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Saturday, October 06, 2007

3,016 Chinese companies registered in Cambodia

A total of 3,016 Chinese companies have registered in Cambodia, far more than those from other investing countries like South Korea, Singapore, Malaysia and Thailand, local media said on Saturday.

South Korea has 1,162 companies registered in the kingdom, while Singapore has 1,036, Malaysia 918 and Thailand around 800, Chinese-language newspaper the Commercial News quoted the statistics from the National Assembly as saying.

Since 1998, there have been 15,254 domestic and foreign companies registered in Cambodia, said the statistics unveiled here on Friday when the assembly debated the draft bankruptcy law.

Meanwhile, official figures showed that China has been Cambodia 's largest investing country from 2003 to 2005, but went down to the second largest after South Korea in 2006.

According to the Chinese Embassy in Cambodia, the bilateral trade volume between China and Cambodia stood at US$730 million in 2006, a 30 percent increase over 2005, and is expected to reach US$1 billion in 2010.

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Cambodia, Laos, Vietnam agree on tourism cooperation

VietNamNet Bridge - Tourism ministers of Cambodia, Laos and Vietnam issued a joint declaration on trilateral cooperation at their meeting in Ho Chi Minh City on October 5.

The three countries agreed to encourage their national tourism agencies to boost exchange of information and experiences in tourism development and promotion. They agreed to jointly hold and attend tourism events and tours and cooperate in personnel training.

The three countries will take measures to facilitate tourists’ travel, boost tourism and cultural activities among their sister cities and heritage sites, as well as encourage public-private partnerships with regard to tourism development.

Vietnamese Minister of Culture, Sports and Tourism said that the meeting of tourism ministers of the three countries, the first of its kind, was an important milestone in boosting trilateral cooperation to a new height matching their potential.

He expressed his belief that the scheme “three countries – one destination” would help build the three countries into a single tourist destination with diverse, unique and sustainable tourism products and high competitiveness in the region.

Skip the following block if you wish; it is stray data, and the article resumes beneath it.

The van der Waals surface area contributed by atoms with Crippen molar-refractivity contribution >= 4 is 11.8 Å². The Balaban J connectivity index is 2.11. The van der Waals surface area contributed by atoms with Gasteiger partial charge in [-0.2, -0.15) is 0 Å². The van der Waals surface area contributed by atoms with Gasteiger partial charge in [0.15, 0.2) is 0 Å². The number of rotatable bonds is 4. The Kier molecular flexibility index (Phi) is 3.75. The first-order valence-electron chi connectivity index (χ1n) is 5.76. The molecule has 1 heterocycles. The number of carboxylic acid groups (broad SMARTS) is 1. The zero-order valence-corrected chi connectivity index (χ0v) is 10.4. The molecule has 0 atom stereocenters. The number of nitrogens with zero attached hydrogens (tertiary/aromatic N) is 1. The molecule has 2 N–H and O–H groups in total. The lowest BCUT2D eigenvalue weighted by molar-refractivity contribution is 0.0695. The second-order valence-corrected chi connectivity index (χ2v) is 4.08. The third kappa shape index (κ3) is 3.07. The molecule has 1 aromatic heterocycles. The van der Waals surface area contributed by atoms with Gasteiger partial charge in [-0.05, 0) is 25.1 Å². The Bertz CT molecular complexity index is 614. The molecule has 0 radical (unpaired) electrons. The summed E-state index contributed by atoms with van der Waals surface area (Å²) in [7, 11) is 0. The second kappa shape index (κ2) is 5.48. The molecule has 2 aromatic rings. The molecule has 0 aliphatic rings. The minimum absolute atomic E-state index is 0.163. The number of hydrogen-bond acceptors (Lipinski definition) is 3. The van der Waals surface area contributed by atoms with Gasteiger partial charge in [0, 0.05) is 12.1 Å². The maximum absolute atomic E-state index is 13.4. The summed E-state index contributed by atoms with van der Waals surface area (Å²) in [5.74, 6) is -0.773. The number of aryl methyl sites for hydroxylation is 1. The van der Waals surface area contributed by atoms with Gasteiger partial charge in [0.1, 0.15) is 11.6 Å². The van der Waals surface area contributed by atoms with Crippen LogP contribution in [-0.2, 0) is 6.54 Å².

Sharing the host’s view, Cambodia Tourism Minister Thong Khon and Lao Minister and Chairman of the Lao National Tourism Administration Somphong Mongkhonvilay said their meeting laid a foundation for stronger tourism cooperation among the three countries, which will contribute to fortifying sustainable tourism development in the Greater Mekong Sub-region and the ASEAN.

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Qur’an copies a rarity in Cambodia

Cambodian Muslims can hardly find a copy of the holy Muslim book in the Buddhist country.

"Copies of the Qur'an are hard to get in Cambodia," Mufti Karmaruddin Yusof said in statements carried September 29 by Malaysia's Bernama news agency.

He said copies of the holy book are usually stolen from mosques in the Southeastern Asian country.

This makes it difficult to explain and spread the Islamic teachings in the Buddhist country, he said.

Ahmad Zahid, the chairman of the Dewan Amal Islam Hadhari (Damai), said at least 200,000 copies are needed by the Muslim minority. He urged Malaysia, the chairman of the 57-member Organisation of the Islamic Conference, to meet this serious shortage.

Zahid added that his organisation has collected so far RM200, 000 for its Wakaf Al-Quran programme.

There are estimated 700,000 Muslims in Cambodia, making up 5 per cent of the country's 13 million population.